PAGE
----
Wednesday, October 30, 2019

Researching STEM Kidlit -- Welcome Guest Blogger Heather Montgomery

STORY STRONG: Real Research

“Stop! Don’t do it!” I shout.
Head down into the wind, I race along the edge of the interstate. A turtle is lumbering up and out of the grass towards the pavement. A tractor trailer is barreling towards us.
Spooked, he moves away from me and towards the road.

There’s nothing to do but grab him. A SNAPPER. No way I’m getting my hands near that mouth. The only other option is his tail — a tail that looks like that of a stegosaurus. Can he whack me with that? No time to waste. I just grab it.  
Oomph. He’s heavy. I waddle across the grass and high-step over the guard rail. 
At the edge of the woods I set him down as gently as I can, only to watch him start back up towards the road. 
 “I’m trying to save your life,” I growl.
His tail pop-pop-pops as I heft him again and before I can spend any time wondering if that’s like our knuckles popping, his neck is craning and his jaws are headed toward my leg. 
Snap. SNAP.
The thought of hours in the emergency room with a snapping turtle clamped to my calf have me setting him right back down again.
“Hey! I’m trying to save your life here!”
Between the whoosh-whoosh-whoosh of cars, there’s a trickling sound. A creek! If I can get just him down there, maybe he will stay there. 
I try using a stick to convince him to move. Snap! Bye-bye stick. Finally I stretch my hand out as far as I can, grab the tail and up he goes again. His pink paws swim through the air, claws reaching for my flesh. I can’t stop and think about the danger; I have to just move.
Stepping around the briars and poison ivy—all while trying to keep his jaws pointed away from my knees—I wade into the weeds. He has the audacity to hiss at me. I spot a gap in the old chain link fence below us and head for it. It is getting steep—and tangle-y.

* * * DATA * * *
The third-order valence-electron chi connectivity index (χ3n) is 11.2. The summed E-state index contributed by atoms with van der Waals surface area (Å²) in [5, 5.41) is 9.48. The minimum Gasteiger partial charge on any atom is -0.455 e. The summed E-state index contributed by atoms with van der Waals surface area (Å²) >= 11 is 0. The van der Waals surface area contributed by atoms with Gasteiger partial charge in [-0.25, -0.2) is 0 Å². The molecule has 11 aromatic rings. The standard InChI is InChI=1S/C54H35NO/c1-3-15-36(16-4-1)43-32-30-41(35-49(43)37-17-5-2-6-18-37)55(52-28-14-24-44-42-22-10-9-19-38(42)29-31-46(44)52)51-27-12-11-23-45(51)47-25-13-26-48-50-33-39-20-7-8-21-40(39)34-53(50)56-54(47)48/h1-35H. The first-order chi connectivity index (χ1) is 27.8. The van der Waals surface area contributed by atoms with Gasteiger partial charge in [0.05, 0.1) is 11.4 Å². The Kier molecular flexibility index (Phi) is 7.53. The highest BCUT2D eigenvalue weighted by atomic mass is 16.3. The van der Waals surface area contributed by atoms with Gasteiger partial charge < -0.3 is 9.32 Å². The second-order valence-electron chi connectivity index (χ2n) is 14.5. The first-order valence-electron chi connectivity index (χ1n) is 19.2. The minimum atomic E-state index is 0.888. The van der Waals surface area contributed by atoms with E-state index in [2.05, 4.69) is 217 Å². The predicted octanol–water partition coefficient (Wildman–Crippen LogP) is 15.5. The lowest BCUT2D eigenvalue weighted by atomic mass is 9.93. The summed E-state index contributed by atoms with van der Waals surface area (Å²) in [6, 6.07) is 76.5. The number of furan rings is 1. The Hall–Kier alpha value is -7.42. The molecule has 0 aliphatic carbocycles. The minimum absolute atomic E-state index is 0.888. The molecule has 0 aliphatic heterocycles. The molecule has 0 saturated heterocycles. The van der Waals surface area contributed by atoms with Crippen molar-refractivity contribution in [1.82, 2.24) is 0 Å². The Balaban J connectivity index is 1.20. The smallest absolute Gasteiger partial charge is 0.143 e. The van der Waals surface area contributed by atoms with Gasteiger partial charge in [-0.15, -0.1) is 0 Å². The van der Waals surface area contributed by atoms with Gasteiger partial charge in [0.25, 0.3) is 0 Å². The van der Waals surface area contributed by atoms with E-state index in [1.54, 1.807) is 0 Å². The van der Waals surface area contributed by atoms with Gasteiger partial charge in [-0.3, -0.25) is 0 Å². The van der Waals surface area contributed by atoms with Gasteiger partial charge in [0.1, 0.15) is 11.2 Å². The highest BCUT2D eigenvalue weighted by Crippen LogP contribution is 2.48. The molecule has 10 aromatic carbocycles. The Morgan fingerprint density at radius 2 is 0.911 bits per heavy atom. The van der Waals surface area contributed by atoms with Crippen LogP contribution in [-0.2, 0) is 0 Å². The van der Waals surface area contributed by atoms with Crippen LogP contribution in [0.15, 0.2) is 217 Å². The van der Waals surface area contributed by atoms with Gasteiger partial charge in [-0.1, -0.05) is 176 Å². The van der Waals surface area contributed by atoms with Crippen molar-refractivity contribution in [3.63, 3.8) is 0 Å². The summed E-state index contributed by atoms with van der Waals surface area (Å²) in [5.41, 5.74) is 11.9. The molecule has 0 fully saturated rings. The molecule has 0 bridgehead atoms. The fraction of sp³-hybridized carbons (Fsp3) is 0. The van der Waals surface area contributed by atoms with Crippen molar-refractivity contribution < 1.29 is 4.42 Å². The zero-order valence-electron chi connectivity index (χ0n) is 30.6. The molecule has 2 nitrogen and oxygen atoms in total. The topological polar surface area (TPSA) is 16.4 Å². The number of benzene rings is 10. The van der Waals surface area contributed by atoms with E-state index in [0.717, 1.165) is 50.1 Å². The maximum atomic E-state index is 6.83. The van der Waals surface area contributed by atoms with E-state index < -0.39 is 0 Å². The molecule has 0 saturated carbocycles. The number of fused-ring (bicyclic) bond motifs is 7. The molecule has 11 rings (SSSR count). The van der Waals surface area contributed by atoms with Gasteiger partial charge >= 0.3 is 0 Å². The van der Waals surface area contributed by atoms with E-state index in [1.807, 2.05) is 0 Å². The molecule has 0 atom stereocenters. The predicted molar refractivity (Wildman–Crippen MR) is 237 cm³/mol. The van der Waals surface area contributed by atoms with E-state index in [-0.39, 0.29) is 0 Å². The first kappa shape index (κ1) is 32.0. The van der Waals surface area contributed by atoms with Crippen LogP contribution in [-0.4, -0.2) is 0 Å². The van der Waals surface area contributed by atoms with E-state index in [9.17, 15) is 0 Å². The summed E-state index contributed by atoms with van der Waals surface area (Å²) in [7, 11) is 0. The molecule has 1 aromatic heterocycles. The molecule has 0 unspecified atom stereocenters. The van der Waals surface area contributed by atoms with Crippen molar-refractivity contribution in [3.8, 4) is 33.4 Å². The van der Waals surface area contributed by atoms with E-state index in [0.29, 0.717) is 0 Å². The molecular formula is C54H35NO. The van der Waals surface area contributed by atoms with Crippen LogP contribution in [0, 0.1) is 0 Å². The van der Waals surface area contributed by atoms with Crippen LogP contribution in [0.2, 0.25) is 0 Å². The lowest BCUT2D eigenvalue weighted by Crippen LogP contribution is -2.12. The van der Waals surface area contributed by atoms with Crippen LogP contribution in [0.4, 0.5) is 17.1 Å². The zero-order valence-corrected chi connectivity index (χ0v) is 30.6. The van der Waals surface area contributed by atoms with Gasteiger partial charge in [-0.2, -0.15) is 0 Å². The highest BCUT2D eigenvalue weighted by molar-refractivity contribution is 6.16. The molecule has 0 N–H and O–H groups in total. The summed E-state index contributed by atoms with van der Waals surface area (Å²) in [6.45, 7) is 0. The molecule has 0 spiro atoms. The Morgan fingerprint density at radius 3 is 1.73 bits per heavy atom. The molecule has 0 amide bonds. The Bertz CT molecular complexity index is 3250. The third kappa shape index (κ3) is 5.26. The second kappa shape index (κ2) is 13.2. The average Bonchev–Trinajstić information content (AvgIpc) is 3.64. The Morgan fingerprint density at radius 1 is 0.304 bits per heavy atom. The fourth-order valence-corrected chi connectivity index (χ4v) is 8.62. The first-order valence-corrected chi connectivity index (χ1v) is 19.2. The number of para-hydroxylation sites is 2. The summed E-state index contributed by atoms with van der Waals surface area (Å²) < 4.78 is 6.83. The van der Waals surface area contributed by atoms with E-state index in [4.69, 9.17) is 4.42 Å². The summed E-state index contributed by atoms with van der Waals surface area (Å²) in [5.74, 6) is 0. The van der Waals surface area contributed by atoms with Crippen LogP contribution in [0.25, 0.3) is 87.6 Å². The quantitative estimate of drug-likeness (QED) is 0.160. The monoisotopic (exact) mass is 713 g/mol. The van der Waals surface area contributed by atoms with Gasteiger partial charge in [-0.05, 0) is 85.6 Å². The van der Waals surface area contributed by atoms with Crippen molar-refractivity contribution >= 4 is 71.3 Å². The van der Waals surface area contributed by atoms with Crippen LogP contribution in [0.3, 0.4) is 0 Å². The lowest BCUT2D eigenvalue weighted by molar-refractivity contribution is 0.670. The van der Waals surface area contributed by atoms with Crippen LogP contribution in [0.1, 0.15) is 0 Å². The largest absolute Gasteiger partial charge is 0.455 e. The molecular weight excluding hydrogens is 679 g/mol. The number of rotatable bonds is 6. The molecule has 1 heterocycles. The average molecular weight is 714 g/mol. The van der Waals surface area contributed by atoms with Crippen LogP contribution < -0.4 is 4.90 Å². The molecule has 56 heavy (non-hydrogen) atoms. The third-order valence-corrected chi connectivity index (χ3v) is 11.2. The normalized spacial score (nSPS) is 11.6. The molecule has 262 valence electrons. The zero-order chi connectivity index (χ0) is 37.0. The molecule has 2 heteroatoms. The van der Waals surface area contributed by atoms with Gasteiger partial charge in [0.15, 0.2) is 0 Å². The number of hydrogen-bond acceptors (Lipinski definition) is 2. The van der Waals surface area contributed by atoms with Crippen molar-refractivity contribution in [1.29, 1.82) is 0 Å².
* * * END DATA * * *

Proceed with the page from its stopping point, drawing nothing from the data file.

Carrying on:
I stumble. 
The turtle tumbles in front of me. Bump, bop, bounce. 
A concrete ledge. Coming too fast.
He summersaults right over it.
I grab a giant pine. Wedge my fingers in deep furrows of bark. Wrench my shoulder as I come to a halt.
My eyes drop down, down, down to the bottom of a 30-foot wall. My hands are empty. My legs are shaking. 
At the bottom, a shallow stream gurgles over a jumble of rocks. Through the leafy trees I can’t see the turtle but I can see enough rocks to know there’s no way he could have made it.  
That’s research. Real research that I conducted as I was writing Something Rotten: A Fresh Look at Roadkill.

That snapping turtle story has emotional power,but, for me, an emotional narrative isn’t enough, so I dig deeper. Research also takes me into books, onto the Internet, and seeking out experts. 
Research turned up these facts:
·     The common snapping turtles’ neck is so long and flexible they were given the scientific name serpentina= snake-like. 
·     This turtle’s jaws can clamp down with 656 Newtons of force.[i]
·     Sometimes a snapping turtle farts when it is picked up.[ii]
·     If you pick up a turtle up by the tail you can dislocate its backbone. Pop, pop, pop.
·     To move a snapping turtle safely, slide it onto a shovel or car mat.[iii]
·     Most snapping turtles hit by cars are pregnant females.
·     A mother snapper can have 30 eggs inside her body.[iv]
Integrating phenomenal facts into real research experiences can bring power to your writing. How would you use those facts make the story stronger? Try it. Don’t be shy, copy and paste the words above, then start revising it. Feel free to fictionalize. Do whatever you need. Make it story strong. 
Curious to see how I used those facts? Visit and click on “The Chapter that Didn’t Make It.”

[i]Mancini, Mark. “10 Biting Facts about Snapping Turtles.” Mental Floss, 23 May 2018,
[ii]Ernst, Carl H., and Jeffrey E. Lovich. Turtles of the United States and Canada. Johns Hopkins Univ. Press, 2009.
[iii]“Turtle in the Road - What Should I Do?” Turtle Rescue League, Accessed 17 July 2017.
[iv]Montgomery, Heather L., and David Laurencio. “Auburn University Museum of Natural History.” 1 Apr. 2016. Collections Manager, Tetrapods, Auburn University Museum of Natural History

Learn more about Heather Montgomery and her books at


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1 comment:

  1. Wow, I was sucked right in, Heather! Great example of powerful, immersive, true writing.


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